This is not a game of word and meanings. This is a call for a fresh professional perspective and desire to infuse dedication in our daily service. Is it possible some interpretations may not be neutral but can lead us to solutions that are in service of all?
The KFOR and EULEX mission may be status-neutral, but they operate in a reality that is a product of many actions of the international community that are not neutral. The Balkans are full of reminders of how difficult it is to maintain the neutrality in moments that are considered to be turning points of the history of this region. Sometime even in the world history.
It is hard to claim that we know when and how to apply the concept of neutrality. This is closely related to one of our main human quests: the desire for truthful knowledge. On this subject, I’d like to share with you the story of the Commander of one KFOR contingent. After a TV interview in the town of Vitia, as an interpreter, although the interpreter is not supposed to “think,” I realized that the host of the show used the word “truth” frequently in a short period of time. And we all know what happens when the word is used too frequently. It loses its power and reduces its meaning. Suddenly, I heard the answer to this abuse of the word “truth.” I heard the Commander responding: “If we knew the truth, all of us would be out of business.”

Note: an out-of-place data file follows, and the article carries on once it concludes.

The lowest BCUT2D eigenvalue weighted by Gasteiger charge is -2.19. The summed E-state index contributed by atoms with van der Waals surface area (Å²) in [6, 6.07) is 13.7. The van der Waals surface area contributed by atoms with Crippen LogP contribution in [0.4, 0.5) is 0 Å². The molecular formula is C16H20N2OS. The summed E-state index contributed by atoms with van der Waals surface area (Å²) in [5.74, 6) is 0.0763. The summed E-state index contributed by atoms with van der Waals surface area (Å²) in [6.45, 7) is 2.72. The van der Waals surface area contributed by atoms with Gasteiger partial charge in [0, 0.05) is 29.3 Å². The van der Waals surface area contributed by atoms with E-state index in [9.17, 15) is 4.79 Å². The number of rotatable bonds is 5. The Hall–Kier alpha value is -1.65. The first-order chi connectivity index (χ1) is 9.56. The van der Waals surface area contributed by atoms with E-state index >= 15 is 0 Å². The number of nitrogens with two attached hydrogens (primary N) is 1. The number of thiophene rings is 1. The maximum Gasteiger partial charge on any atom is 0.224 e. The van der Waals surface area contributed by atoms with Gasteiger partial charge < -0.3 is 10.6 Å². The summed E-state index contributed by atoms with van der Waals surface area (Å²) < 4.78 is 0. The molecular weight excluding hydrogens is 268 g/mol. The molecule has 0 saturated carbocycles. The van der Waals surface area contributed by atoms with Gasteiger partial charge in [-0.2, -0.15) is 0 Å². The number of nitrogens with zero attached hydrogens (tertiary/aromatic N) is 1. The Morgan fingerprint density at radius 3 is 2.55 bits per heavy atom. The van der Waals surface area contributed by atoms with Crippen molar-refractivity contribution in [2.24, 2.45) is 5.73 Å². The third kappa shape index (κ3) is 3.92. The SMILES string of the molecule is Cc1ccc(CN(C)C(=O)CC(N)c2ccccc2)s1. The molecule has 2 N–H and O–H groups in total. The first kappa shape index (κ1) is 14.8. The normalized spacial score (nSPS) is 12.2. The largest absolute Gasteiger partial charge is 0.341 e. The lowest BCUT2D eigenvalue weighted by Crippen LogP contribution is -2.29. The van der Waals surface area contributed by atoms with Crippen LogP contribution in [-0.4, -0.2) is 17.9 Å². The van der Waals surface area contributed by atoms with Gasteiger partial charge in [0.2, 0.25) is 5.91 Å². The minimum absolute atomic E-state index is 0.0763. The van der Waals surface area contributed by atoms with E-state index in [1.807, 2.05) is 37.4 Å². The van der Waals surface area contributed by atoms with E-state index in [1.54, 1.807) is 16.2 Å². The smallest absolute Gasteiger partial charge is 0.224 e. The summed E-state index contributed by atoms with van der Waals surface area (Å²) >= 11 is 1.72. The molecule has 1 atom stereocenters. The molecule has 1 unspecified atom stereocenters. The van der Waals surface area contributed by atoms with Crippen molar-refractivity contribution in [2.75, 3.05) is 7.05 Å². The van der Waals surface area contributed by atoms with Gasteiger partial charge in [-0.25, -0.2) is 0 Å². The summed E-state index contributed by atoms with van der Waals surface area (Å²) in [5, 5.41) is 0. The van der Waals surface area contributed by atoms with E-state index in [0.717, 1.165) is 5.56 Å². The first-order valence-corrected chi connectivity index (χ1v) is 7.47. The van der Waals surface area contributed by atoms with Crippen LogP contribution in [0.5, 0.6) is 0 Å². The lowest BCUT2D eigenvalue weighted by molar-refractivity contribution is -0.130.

These are the moments that interpreters love the most to pass through the “pure channel.” The dialogues that produce deep meaning and powerful messages. Let me conclude with this reminder that we are all in search for truth. In this universal mission, we are here in service to a peacekeeping mission and our neutrality should be an active service to a higher purpose.
About the author: Ganimete Myftiu is a CAT II Linguist stationed at Camp Bondsteel, Kosovo.